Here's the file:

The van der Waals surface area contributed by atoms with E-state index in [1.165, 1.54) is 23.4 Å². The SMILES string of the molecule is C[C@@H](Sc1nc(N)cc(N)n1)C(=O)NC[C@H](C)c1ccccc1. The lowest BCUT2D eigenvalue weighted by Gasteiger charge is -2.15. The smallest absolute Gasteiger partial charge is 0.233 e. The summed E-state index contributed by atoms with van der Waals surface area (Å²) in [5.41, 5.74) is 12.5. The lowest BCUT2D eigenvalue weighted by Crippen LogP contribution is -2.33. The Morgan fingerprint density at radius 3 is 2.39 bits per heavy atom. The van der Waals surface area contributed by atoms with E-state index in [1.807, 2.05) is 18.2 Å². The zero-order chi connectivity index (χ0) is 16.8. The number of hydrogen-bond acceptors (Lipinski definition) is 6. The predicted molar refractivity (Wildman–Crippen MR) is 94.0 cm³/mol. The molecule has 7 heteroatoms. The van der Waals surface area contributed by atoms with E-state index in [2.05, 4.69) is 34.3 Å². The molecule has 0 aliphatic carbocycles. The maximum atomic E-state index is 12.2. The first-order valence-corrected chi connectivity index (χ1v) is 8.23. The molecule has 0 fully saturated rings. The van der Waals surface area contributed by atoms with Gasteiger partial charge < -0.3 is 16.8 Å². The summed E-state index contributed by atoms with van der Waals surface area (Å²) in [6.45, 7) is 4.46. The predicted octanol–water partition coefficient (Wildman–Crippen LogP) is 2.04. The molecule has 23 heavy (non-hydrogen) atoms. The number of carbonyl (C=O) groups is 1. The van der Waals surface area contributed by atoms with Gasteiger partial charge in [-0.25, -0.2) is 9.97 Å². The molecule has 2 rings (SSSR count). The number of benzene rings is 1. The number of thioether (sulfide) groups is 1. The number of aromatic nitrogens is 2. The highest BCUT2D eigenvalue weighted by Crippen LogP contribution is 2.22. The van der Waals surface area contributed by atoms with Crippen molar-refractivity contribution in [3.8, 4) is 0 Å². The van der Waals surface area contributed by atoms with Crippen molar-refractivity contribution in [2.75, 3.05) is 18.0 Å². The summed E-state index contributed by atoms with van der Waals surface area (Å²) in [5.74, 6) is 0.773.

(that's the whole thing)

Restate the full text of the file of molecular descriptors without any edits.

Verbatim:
The van der Waals surface area contributed by atoms with E-state index in [1.165, 1.54) is 23.4 Å². The SMILES string of the molecule is C[C@@H](Sc1nc(N)cc(N)n1)C(=O)NC[C@H](C)c1ccccc1. The lowest BCUT2D eigenvalue weighted by Gasteiger charge is -2.15. The smallest absolute Gasteiger partial charge is 0.233 e. The summed E-state index contributed by atoms with van der Waals surface area (Å²) in [5.41, 5.74) is 12.5. The lowest BCUT2D eigenvalue weighted by Crippen LogP contribution is -2.33. The Morgan fingerprint density at radius 3 is 2.39 bits per heavy atom. The van der Waals surface area contributed by atoms with E-state index in [1.807, 2.05) is 18.2 Å². The zero-order chi connectivity index (χ0) is 16.8. The number of hydrogen-bond acceptors (Lipinski definition) is 6. The predicted molar refractivity (Wildman–Crippen MR) is 94.0 cm³/mol. The molecule has 7 heteroatoms. The van der Waals surface area contributed by atoms with E-state index in [2.05, 4.69) is 34.3 Å². The molecule has 0 aliphatic carbocycles. The maximum atomic E-state index is 12.2. The first-order valence-corrected chi connectivity index (χ1v) is 8.23. The molecule has 0 fully saturated rings. The van der Waals surface area contributed by atoms with Gasteiger partial charge < -0.3 is 16.8 Å². The summed E-state index contributed by atoms with van der Waals surface area (Å²) in [6.45, 7) is 4.46. The predicted octanol–water partition coefficient (Wildman–Crippen LogP) is 2.04. The molecule has 23 heavy (non-hydrogen) atoms. The number of carbonyl (C=O) groups is 1. The van der Waals surface area contributed by atoms with Gasteiger partial charge in [-0.25, -0.2) is 9.97 Å². The molecule has 2 rings (SSSR count). The number of benzene rings is 1. The number of thioether (sulfide) groups is 1. The number of aromatic nitrogens is 2. The highest BCUT2D eigenvalue weighted by Crippen LogP contribution is 2.22. The van der Waals surface area contributed by atoms with Crippen molar-refractivity contribution in [3.8, 4) is 0 Å². The van der Waals surface area contributed by atoms with Crippen molar-refractivity contribution in [2.75, 3.05) is 18.0 Å². The summed E-state index contributed by atoms with van der Waals surface area (Å²) in [5.74, 6) is 0.773.